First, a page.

The leader of the Sadrist movement in Iraq, Muqtada al-Sadr, has renewed his rejection of any regional or international interference in Iraqi affairs, especially regarding the formation of the new federal government.
In a post on his official Twitter account, the Shia cleric and militia leader laid out his approach to dealing with neighboring countries.
It came after his party won the largest share of seats – a total of 73 out of 329 in the legislature – in the October 10 Iraqi parliamentary election, and thus the ability to form the next government.
"We will seek to consolidate relations with neighboring countries that have not interfered in Iraq's internal affairs,” al-Sadr wrote. “We are working to find joint projects in the security, economic, cultural, health, educational and industrial arenas, and at all levels.”
In addition, he said, "We will open high-level dialogue with neighboring countries that have clearly intervened in Iraqi affairs, in order to prevent all forms of interference. If they cooperate, this is welcome. Otherwise, we will resort to diplomatic and international methods to prevent this.”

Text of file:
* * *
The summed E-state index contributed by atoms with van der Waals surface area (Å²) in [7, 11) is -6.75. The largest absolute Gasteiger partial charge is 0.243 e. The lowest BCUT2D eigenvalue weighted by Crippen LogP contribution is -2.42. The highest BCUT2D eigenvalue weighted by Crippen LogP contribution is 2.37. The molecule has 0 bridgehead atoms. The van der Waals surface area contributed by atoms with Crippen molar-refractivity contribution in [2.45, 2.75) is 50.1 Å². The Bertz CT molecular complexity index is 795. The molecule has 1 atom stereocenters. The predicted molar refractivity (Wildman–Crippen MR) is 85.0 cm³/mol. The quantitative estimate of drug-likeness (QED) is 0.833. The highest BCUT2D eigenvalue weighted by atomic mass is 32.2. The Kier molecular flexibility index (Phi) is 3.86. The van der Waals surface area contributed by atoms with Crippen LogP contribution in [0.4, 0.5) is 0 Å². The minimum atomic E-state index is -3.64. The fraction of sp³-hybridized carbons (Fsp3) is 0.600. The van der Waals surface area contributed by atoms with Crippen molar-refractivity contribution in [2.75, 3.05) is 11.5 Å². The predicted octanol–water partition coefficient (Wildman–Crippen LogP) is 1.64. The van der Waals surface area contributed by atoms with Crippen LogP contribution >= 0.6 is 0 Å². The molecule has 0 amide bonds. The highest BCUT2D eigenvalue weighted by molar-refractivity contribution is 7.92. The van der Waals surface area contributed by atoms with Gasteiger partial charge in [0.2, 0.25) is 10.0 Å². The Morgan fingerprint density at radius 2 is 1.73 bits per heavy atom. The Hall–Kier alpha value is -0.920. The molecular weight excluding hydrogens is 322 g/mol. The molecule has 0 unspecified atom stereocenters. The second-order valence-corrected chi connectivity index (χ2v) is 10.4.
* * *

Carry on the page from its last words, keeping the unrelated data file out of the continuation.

He concluded the message with a warning, stating that Iraq’s new leadership would impose “strict measures” to curb foreign meddling in Iraq’s internal affairs.
Earlier on Saturday, October 23, al-Sadr had stressed again that it was “disgraceful” for Iraqis to cast doubt on the outcome of the vote announced the previous week.
“Dragging the country into chaos and disturbing the peace on the pretext of dissatisfaction with the election results,” he wrote, “is a disgraceful act that merely serves to complicate the political and security situation. It also reflects badly on the sceptics.”
The statement came after the Fatah Alliance, the electoral arm of Iran-allied Shia militias in the country, saw its share of seats in parliament drop from 48 to 17. Supporters of the bloc took to the streets near the Green Zone in Baghdad to protest, rejecting the results and demanding a recount.
The Iraqi Electoral Commission announced the preliminary results on October 17, pending their confirmation by the federal court. The UN has welcomed initial reports that indicate the electoral process was conducted smoothly, noting significant technical improvements compared to previous elections.
After the Sadrist movement, the next biggest winner was a Sunni coalition led by Speaker of Parliament Mohamed al-Halbousi, with 37 seats, and the State of Law coalition, led by former Iraqi Prime Minister Nouri al-Maliki, with 34 seats. The Kurdistan Democratic Party ranked fourth with 32 seats.